[alsa-devel] ALSA Control Questions (atomicity, error handling)

Daniel Mack daniel at caiaq.de
Fri Dec 4 12:27:07 CET 2009

On Fri, Dec 04, 2009 at 10:31:06AM +0100, Tobias Schneider wrote:
> Actually I know where the problem in my code is: inside the put
> callback (see below) I am calling a function (dsp_setoutput) that is
> sending the signal to the DSP, there I wanted to wait for the reply
> of the DSP to get a feedback whether the request was successful or
> not. This was done by a semaphore (going down and waiting for IRQ
> from DSP that is setting sema up), and thats the point where the
> posted bug occured.
> So I was just wondering that it seems that there is no possibility
> to wait for a reply of the DSP, to be sure that a given value has
> been set?
> (for the interested ones, here is the code..)
> static int snd_mychip_output_set_put(struct snd_kcontrol *kcontrol,
>                                     struct snd_ctl_elem_value *ucontrol)
> {
>  struct snd_mychip *mychip = snd_kcontrol_chip(kcontrol);
>  int addr = kcontrol->private_value;
>  short change = 0;
>  spin_lock_irq(&mychip->mixer_lock);

As I said - here you're holding a spinlock ...

>  if (ucontrol->value.integer.value[0] != mychip->output_set[addr]) {
>    if (dsp_setoutput(addr+1, ucontrol->value.integer.value[0]) >= 0)
>    {
>      mychip->output_set[addr] = ucontrol->value.integer.value[0];
>      change = 1;
>    }
>    else  // error sending signal
>    {
>      change = -EBUSY;  // device or resource busy
>    }
>  }
>  spin_unlock_irq(&mychip->mixer_lock);
>  return change;
> }
> later on in the called function...
> // wait for reply via semaphore
>  while(!end)
>  {
>    if (down_interruptible(&dsp_reply_sema)==-EINTR)   // HERE WE GET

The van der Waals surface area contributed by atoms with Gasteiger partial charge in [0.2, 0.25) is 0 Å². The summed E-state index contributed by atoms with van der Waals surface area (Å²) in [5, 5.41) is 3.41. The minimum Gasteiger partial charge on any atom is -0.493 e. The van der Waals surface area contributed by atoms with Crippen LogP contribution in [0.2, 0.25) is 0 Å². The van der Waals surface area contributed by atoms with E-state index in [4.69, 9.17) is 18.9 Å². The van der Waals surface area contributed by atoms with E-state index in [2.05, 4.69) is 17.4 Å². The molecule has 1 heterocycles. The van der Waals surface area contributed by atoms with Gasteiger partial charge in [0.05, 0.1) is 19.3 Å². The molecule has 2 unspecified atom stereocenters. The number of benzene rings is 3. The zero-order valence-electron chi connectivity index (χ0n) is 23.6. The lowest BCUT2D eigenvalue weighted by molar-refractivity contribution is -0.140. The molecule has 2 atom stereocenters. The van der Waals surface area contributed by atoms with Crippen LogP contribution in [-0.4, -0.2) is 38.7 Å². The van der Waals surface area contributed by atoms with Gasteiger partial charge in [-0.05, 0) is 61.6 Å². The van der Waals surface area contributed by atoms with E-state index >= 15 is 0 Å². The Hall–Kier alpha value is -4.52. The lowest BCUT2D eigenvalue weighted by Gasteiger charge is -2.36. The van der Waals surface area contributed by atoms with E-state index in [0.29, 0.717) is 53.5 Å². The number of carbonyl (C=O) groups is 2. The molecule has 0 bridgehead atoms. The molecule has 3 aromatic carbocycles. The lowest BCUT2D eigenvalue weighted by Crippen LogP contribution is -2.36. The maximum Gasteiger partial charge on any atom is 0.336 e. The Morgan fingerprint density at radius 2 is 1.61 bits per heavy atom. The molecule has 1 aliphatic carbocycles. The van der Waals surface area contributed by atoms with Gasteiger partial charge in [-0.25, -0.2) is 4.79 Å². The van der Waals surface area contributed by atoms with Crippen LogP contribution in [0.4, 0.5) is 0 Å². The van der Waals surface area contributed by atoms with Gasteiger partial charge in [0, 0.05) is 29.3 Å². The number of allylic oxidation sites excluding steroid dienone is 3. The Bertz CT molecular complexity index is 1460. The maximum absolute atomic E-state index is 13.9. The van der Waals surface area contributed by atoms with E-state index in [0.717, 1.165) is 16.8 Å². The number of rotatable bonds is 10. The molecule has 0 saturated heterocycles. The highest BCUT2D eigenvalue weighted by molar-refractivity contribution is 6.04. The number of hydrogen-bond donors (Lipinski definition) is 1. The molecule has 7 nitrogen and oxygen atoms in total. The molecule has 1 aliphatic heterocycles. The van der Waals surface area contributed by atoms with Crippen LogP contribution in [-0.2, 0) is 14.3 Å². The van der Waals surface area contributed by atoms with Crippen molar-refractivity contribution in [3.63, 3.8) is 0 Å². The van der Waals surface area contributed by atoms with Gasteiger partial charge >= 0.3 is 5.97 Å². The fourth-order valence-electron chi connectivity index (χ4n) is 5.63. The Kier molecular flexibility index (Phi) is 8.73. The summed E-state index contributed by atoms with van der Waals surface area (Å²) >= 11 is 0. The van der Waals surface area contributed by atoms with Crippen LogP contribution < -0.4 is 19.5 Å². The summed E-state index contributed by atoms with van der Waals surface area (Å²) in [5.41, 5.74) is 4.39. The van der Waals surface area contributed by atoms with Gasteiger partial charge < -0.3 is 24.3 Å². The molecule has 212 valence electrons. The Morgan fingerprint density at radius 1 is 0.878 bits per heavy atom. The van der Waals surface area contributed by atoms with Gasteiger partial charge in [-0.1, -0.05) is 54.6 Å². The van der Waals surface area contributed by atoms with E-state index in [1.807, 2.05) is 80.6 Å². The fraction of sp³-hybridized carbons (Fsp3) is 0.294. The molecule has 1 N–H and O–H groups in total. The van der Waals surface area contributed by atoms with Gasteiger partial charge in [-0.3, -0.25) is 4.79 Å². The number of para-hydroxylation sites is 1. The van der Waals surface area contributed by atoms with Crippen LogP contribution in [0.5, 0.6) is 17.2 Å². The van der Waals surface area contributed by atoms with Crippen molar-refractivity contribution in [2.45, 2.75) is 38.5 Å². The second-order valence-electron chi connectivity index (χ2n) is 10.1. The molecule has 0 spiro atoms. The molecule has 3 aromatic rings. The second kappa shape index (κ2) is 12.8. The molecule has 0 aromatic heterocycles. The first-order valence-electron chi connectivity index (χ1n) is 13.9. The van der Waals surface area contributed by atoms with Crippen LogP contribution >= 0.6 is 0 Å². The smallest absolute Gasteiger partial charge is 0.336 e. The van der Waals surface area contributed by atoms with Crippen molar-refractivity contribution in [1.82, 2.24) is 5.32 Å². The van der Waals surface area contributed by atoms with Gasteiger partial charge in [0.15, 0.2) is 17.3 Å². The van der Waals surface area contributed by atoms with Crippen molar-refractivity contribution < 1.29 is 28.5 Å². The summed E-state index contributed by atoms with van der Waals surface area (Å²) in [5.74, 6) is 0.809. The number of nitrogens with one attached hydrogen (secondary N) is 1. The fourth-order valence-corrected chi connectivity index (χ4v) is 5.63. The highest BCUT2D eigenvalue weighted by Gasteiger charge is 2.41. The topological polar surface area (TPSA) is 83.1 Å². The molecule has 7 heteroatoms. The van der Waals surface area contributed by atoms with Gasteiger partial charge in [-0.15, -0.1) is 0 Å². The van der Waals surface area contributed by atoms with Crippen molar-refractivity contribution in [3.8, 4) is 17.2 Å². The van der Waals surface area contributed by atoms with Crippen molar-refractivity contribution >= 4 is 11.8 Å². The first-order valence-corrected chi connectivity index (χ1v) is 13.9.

And here you allow the CPU to reschedule while waiting for a mutex.
That doesn't fly. You should remove the spinlock from the function above
and move it to the actual lowlevel I/O function (whatever
dsp_setoutput() does eventually).

Think about where locking is actually needed, at which point your
function flow must not be interrupted by anything to avoid data
corruption. Use locking there, and remove it from other places.

This might also be a good read to get an overview:


> Another point: I figured out that the "ALSA middlelayer" seems to
> filter the given values of a control. So if the user sets value=1000
> where maximum is 10, I will get 10 instead of 1000 in the put
> callback...so it's not necessary to check values in those callbacks,
> but unfortunately that's not always good - because sometimes it
> doesn't make sense to use the max or min values if the user just
> entered a wrong number...

For integer values, it does make sense to clamp values to their limits.
For enums, that might be different. Not sure what the ALSA core does


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